The structure of PCL XL can best be thought of as binary XML document. As PCL 5c PCL XL forms from those GDI objects that are needed for printing. In PCL XL However drop off the constant context switching between PCL and HPGL as a language for text, graphics and raster objects will be used. In PCL XL an explicit grayscale color space for raster data and foreground colors was introduced, bringing clean achromatic gray can be combined with colored objects. With the exception of RGB XL is separated from all other, partly implemented only in individual printers color spaces of PCL5c. The maximum resolution of transmitted raster objects was increased to 1200 dpi. With a strong grid JFIF compression method was introduced in Protocol Class 2.2 also.

The PCL 5c component of PCL 6 is backward compatible with previous versions. Thus, it is possible to use a printer that works under PCL 6, to speak with a PCL 3 printer driver.

Jet Ready

Jet Ready is a simplified version of PCL XL, which is used in HP laser printers in the lowest price class. PCL XL was robbed except JFIF all objects. This created a new low-level printer language based on an existing syntax. The transferred JFIF images must have exactly that format, which is typically passed from the RIP to the print engine. This makes it possible to transfer the pre-processed image information in the computer without scanning process in the printer to the output hardware. The introduction of Jet Ready stripped down versions of familiar Office LaserJets on existing hardware and software for the home user could be made affordable. The bypass procedure for JFIF in laser printers currently still subject to patents held by HP.

Available color models

  • CIELab: If today no longer supported by HP in printers, PCL5c as addressable color space. This color space is usually used as a reference color space in color management and is in the Océ Production PCL still available according to the original PCL5c specification.
  • CMY: According to the specification of HP, these are only a DeviceCMY color space. This is best suited for colorful print because you can not tell without color management, what color is associated with a CMY triplet. Some manufacturers rely on the sRGB color management.
  • Gray: Is directly into PCL5c only dithered form or as a shaded pattern for the foreground color objects approachable. Using Monochrome Printing Mode Command, however, can be displayed in real grayscale raster graphics. To this end, the true grayscale image ( with only one 8-bit pixel component ie 256 gray levels) in Indexed mode sent by pixel to the printer. The printer was previously sent a suitable RGB palette, which he in turn converts into a grayscale palette because of the monochrome printing mode commands. According to this method works as the driver of the purely monochrome HP9000 PCL5c printer that can handle all PCL5c data in grayscale.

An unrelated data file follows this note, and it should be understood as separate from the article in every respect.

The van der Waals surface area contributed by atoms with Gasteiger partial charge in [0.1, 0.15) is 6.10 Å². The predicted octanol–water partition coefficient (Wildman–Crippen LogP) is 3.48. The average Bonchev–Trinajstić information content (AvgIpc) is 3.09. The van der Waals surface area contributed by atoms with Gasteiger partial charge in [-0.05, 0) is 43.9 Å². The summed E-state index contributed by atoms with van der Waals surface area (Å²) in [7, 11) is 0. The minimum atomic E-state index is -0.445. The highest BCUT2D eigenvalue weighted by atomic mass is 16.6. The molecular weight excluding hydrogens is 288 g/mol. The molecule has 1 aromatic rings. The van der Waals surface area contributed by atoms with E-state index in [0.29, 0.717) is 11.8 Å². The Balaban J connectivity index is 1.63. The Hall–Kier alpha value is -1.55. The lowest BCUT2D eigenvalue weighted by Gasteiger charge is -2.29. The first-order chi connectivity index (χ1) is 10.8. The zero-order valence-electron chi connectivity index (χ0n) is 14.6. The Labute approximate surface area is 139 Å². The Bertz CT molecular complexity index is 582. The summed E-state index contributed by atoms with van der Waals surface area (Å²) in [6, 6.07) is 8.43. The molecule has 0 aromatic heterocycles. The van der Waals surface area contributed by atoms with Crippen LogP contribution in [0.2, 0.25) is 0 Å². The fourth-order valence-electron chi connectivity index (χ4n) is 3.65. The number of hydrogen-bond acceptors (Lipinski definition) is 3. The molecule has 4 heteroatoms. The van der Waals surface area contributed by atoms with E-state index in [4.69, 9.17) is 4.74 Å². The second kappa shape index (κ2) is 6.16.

• RGB: Sets the main color scheme of PCL 5c dar. In the early days of PCL 5c existed here a colorimetric ( parameterized ) and a Device RGB color space. Today, this concept has been changed in favor of real color management with ICC profiles to use the sRGB profile. (Some Production PCL dialects, such as Océ or Xerox, support the free choice of RGB ICC profiles, which is useful especially in view of the production- independent document creation. )
  • YCbCr: Was included in the original PCL5c specification yet, but has been built according to HP Laserjet Comparison Guide in only a single printer type and today has therefore no meaning for PCL5c. ( In PCL6 and systems which is allow a JPEG passthrough this color space implicitly by the JPEG format included)

PCL in high performance printing

Manufacturers such as Konica Minolta, Unisys, Xerox, Canon - Océ, Ricoh and Lexmark PCL to offer in their high performance and mid-range production printers. PCL is extremely efficient and is therefore particularly suitable for the control of machines that can do more than 1000 pages per minute. Such systems are, for example, transaction printing for banks, insurance companies and agencies worldwide.

PCL Sato

Sato, manufacturer of label printers, calls his command language also PCL. This has the PCL Hewlett -Packard, however, nothing in common.